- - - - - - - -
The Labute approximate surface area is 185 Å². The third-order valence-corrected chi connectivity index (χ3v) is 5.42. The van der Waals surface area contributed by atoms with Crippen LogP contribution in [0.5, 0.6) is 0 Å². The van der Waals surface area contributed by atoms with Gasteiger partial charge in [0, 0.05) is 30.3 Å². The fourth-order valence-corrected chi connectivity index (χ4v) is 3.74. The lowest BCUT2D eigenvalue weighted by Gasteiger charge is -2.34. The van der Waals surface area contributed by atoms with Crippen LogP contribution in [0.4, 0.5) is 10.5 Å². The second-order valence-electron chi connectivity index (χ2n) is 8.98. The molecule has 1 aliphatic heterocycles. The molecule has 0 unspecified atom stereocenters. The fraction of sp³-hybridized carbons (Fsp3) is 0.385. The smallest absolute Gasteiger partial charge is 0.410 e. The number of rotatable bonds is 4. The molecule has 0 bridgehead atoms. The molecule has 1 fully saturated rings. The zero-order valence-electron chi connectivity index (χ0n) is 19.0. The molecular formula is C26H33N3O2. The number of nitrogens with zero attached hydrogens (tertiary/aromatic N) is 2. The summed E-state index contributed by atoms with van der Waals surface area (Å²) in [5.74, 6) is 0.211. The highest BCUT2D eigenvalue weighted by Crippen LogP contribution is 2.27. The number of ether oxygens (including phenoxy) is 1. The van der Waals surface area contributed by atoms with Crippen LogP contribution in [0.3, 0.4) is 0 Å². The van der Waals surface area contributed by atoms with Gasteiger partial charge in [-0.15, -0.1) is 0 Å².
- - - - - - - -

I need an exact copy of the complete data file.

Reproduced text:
The Labute approximate surface area is 185 Å². The third-order valence-corrected chi connectivity index (χ3v) is 5.42. The van der Waals surface area contributed by atoms with Crippen LogP contribution in [0.5, 0.6) is 0 Å². The van der Waals surface area contributed by atoms with Gasteiger partial charge in [0, 0.05) is 30.3 Å². The fourth-order valence-corrected chi connectivity index (χ4v) is 3.74. The lowest BCUT2D eigenvalue weighted by Gasteiger charge is -2.34. The van der Waals surface area contributed by atoms with Crippen LogP contribution in [0.4, 0.5) is 10.5 Å². The second-order valence-electron chi connectivity index (χ2n) is 8.98. The molecule has 1 aliphatic heterocycles. The molecule has 0 unspecified atom stereocenters. The fraction of sp³-hybridized carbons (Fsp3) is 0.385. The smallest absolute Gasteiger partial charge is 0.410 e. The number of rotatable bonds is 4. The molecule has 0 bridgehead atoms. The molecule has 1 fully saturated rings. The zero-order valence-electron chi connectivity index (χ0n) is 19.0. The molecular formula is C26H33N3O2. The number of nitrogens with zero attached hydrogens (tertiary/aromatic N) is 2. The summed E-state index contributed by atoms with van der Waals surface area (Å²) in [5.74, 6) is 0.211. The highest BCUT2D eigenvalue weighted by Crippen LogP contribution is 2.27. The number of ether oxygens (including phenoxy) is 1. The van der Waals surface area contributed by atoms with Crippen LogP contribution in [0.3, 0.4) is 0 Å². The van der Waals surface area contributed by atoms with Gasteiger partial charge in [-0.15, -0.1) is 0 Å².